Each year, since the farm began in 1995, we have hosted a Corn Boil. The tradition goes back even further. In 1981, David and I were living on a farm in Helenville, Jefferson Co. We hosted a Corn Boil for all of our friends and neighbors during our 3 year duration on that farm. Then we had a 10 year stint living on the Isthmus so we were excited to bring back the Corn Boil. Our first years on this farm had fewer CSA members so the Corn Boil was a combination of members, neighbors, friends and family. Each year has its own special memories. But each year I have the chance to connect with and talk with our members, many whom I now consider friends.

Barb

Corn Boil 2017

Corn Boil 1995

We have a pattern and routine this time of year. Every Monday, Wednesday and Friday morning we start out harvesting tomatoes in the hoophouse, harvesting zucchini and yellow squashes, followed by cucumbers and outside tomatoes. There is also a crew that heads out to broccoli on those mornings. The same people harvest the same crops. This allows each person to get to know the crops and observe the changes in size and quality each time they harvest. We wish each harvest could be totally straight forward, but that’s not possible. There are variables like how hot it is, how much rain has fallen, what the temperatures will be between now and the next harvest, is tomorrow a delivery day or is it a Friday when there will be two days between harvests, etc. Harvesting vegetables is a combination of art and science. When someone is new to a crop they will ask, how long should the zucchini be? and I follow up with a whole explanation of it depends on…

We are ever so grateful for our dedicated crew. Bending over for hours in scratchy plants isn’t exactly the definition of fun, but it is rewarding.

Barb

Cucumber harvest. A new patch with lush foliage.

Zucchini Harvest. The plants are getting old and tired, but still keep producing.

First pepper harvest.

Part of our crew heading back to the farm after a harvest. (Neing, Ryna, Phearo, Tonny, Tom, Sophal). They are in the back of a box truck. We use our box trucks for harvest and delivery.

Each week Mother Nature throws us a new curve ball and we’ve gotten pretty good at keeping our cool when things get wild on the farm. South Central Wisconsin has had it’s share of severe storms and large volumes of rain this summer but last night’s event set itself apart from the rest. At 9:30pm last night the power on the farm went out which was only a minor inconvenience as long as the vegetable coolers stayed shut, which we made sure they did. The grand challenge came when the crew arrived this morning at 6:30am to pack over 800 CSA shares and the box packing room and walk-in coolers were as dark as caves. Out came headlamps and flashlights and luckily the power flickered back on by 7:30 and do we were could now move through the morning at our electricity-supported pace. When the aftermath of the storm settled down we were all able share our stories of downed trees, flooded roads, flooded basements and our exciting nights at home without power. The only frustrating carryover from the eventful storm was the technology fallout. I spent the majority of my morning trying to restore service to our internet and email server. But that is all part of the monumental undertaking of running a business in a rural area. We didn’t become vegetable farmers to seek out a simple way of life, and we sure do take humor in making the most of the endless challenges that the farm life sends our way.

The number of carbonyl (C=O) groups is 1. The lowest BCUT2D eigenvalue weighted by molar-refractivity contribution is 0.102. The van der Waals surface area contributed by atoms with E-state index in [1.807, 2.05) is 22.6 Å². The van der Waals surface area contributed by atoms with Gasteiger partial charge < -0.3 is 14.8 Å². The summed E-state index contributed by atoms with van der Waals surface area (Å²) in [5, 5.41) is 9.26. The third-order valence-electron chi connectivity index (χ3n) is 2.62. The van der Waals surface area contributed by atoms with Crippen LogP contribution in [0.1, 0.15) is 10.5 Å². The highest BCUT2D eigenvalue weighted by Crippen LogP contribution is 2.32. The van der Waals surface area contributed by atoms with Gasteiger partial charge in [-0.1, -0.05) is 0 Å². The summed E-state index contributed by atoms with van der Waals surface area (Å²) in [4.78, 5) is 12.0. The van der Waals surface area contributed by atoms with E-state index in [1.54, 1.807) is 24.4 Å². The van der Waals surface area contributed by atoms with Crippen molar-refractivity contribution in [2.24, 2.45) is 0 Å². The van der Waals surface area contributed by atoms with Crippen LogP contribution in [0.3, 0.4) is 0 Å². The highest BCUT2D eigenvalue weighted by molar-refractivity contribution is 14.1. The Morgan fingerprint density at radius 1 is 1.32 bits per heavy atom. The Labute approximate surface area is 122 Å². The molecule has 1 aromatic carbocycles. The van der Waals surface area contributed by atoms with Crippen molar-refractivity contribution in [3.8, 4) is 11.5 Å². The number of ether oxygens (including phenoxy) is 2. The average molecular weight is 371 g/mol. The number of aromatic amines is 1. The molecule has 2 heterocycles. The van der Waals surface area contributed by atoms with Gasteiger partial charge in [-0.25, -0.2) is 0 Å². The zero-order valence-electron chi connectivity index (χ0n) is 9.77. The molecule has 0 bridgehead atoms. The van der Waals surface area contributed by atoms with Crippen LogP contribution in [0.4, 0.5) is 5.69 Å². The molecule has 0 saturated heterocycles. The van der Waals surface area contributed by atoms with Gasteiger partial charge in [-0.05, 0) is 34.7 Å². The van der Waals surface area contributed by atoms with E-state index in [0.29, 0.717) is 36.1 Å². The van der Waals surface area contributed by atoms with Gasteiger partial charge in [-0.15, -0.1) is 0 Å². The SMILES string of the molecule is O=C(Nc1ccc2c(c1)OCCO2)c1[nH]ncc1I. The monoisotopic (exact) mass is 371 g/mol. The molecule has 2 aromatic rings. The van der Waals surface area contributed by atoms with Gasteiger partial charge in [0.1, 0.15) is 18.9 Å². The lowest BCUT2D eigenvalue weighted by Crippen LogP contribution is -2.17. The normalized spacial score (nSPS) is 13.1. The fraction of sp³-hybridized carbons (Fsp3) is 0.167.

On a lighter note, we got off to a great start with the garlic harvest on Tuesday and Wednesday! Over the coming week we will fit in the rest of the job whenever we can, harvesting a total of about a half acre of garlic. The garlic will be cured and stored in the upstairs of the barn and we will deliver it throughout the rest of the delivery season, saving about 20% back to plant for next year.

~Jonnah

Garlic growing out of straw mulch. The garlic looks beautiful this year!

Jesse and Casey pull garlic out and shake off the dirt from the roots.

Ryna with her garlic. She has been one of the crew members who has spent a lot of time out in the hot sun harvesting!

Yes, it has been a very rainy season. And vegetables are happy and thriving! The rain pattern has been a bit unusual. Small isolated storms have been passing through and popping up. Where they hit and how much rain they drop is extremely variable in a relatively small area. We did not get the 4+ inches of rain Sunday night, as the west side of Madison did. We got less than 2 inches. For that we were thankful. We did get more rain Tuesday night and Wednesday morning.